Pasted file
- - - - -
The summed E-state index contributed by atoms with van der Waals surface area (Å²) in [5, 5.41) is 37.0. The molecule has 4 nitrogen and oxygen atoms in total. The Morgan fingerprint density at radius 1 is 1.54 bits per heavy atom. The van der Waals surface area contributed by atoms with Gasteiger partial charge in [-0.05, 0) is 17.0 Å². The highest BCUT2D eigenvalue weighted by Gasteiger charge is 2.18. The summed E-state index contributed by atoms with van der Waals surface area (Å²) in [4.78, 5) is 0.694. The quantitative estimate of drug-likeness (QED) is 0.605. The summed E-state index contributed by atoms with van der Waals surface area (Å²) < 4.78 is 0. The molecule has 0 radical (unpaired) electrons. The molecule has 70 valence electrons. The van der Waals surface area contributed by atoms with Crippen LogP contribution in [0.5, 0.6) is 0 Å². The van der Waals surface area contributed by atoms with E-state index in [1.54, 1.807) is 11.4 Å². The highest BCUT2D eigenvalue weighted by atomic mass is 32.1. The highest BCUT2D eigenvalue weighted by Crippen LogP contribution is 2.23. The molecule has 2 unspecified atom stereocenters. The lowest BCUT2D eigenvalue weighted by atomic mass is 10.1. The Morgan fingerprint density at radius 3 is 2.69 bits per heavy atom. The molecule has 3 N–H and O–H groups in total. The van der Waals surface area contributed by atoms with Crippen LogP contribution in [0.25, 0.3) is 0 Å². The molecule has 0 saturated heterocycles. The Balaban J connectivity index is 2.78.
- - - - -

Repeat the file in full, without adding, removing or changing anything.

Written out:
The summed E-state index contributed by atoms with van der Waals surface area (Å²) in [5, 5.41) is 37.0. The molecule has 4 nitrogen and oxygen atoms in total. The Morgan fingerprint density at radius 1 is 1.54 bits per heavy atom. The van der Waals surface area contributed by atoms with Gasteiger partial charge in [-0.05, 0) is 17.0 Å². The highest BCUT2D eigenvalue weighted by Gasteiger charge is 2.18. The summed E-state index contributed by atoms with van der Waals surface area (Å²) in [4.78, 5) is 0.694. The quantitative estimate of drug-likeness (QED) is 0.605. The summed E-state index contributed by atoms with van der Waals surface area (Å²) < 4.78 is 0. The molecule has 0 radical (unpaired) electrons. The molecule has 70 valence electrons. The van der Waals surface area contributed by atoms with Crippen LogP contribution in [0.5, 0.6) is 0 Å². The van der Waals surface area contributed by atoms with E-state index in [1.54, 1.807) is 11.4 Å². The highest BCUT2D eigenvalue weighted by atomic mass is 32.1. The highest BCUT2D eigenvalue weighted by Crippen LogP contribution is 2.23. The molecule has 2 unspecified atom stereocenters. The lowest BCUT2D eigenvalue weighted by atomic mass is 10.1. The Morgan fingerprint density at radius 3 is 2.69 bits per heavy atom. The molecule has 3 N–H and O–H groups in total. The van der Waals surface area contributed by atoms with Crippen LogP contribution in [0.25, 0.3) is 0 Å². The molecule has 0 saturated heterocycles. The Balaban J connectivity index is 2.78.